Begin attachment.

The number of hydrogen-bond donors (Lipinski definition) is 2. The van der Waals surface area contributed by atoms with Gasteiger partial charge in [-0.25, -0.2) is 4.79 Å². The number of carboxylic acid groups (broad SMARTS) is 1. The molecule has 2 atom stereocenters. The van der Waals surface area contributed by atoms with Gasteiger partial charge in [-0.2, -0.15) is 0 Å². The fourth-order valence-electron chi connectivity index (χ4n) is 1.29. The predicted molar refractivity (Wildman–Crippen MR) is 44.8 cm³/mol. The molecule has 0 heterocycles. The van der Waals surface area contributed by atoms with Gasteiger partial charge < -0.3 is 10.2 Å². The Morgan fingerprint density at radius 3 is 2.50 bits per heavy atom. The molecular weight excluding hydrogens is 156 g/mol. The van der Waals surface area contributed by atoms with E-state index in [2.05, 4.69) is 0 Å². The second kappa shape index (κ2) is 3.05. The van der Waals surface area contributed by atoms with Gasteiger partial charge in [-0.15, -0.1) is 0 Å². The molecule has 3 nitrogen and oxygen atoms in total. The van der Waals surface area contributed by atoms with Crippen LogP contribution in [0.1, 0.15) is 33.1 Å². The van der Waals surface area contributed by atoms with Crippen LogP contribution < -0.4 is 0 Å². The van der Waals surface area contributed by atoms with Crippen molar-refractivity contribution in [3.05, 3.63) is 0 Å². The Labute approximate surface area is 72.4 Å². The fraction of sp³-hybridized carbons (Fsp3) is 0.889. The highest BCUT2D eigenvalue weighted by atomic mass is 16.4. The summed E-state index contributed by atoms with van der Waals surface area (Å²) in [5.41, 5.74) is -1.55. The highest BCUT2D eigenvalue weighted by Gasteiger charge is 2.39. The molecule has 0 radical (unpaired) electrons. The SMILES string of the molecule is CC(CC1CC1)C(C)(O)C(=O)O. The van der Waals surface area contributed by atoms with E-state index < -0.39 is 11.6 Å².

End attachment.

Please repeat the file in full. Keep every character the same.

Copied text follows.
The number of hydrogen-bond donors (Lipinski definition) is 2. The van der Waals surface area contributed by atoms with Gasteiger partial charge in [-0.25, -0.2) is 4.79 Å². The number of carboxylic acid groups (broad SMARTS) is 1. The molecule has 2 atom stereocenters. The van der Waals surface area contributed by atoms with Gasteiger partial charge in [-0.2, -0.15) is 0 Å². The fourth-order valence-electron chi connectivity index (χ4n) is 1.29. The predicted molar refractivity (Wildman–Crippen MR) is 44.8 cm³/mol. The molecule has 0 heterocycles. The van der Waals surface area contributed by atoms with Gasteiger partial charge < -0.3 is 10.2 Å². The Morgan fingerprint density at radius 3 is 2.50 bits per heavy atom. The molecular weight excluding hydrogens is 156 g/mol. The van der Waals surface area contributed by atoms with E-state index in [2.05, 4.69) is 0 Å². The second kappa shape index (κ2) is 3.05. The van der Waals surface area contributed by atoms with Gasteiger partial charge in [-0.15, -0.1) is 0 Å². The molecule has 3 nitrogen and oxygen atoms in total. The van der Waals surface area contributed by atoms with Crippen LogP contribution in [0.1, 0.15) is 33.1 Å². The van der Waals surface area contributed by atoms with Crippen LogP contribution < -0.4 is 0 Å². The van der Waals surface area contributed by atoms with Crippen molar-refractivity contribution in [3.05, 3.63) is 0 Å². The Labute approximate surface area is 72.4 Å². The fraction of sp³-hybridized carbons (Fsp3) is 0.889. The highest BCUT2D eigenvalue weighted by atomic mass is 16.4. The summed E-state index contributed by atoms with van der Waals surface area (Å²) in [5.41, 5.74) is -1.55. The highest BCUT2D eigenvalue weighted by Gasteiger charge is 2.39. The molecule has 0 radical (unpaired) electrons. The SMILES string of the molecule is CC(CC1CC1)C(C)(O)C(=O)O. The van der Waals surface area contributed by atoms with E-state index < -0.39 is 11.6 Å².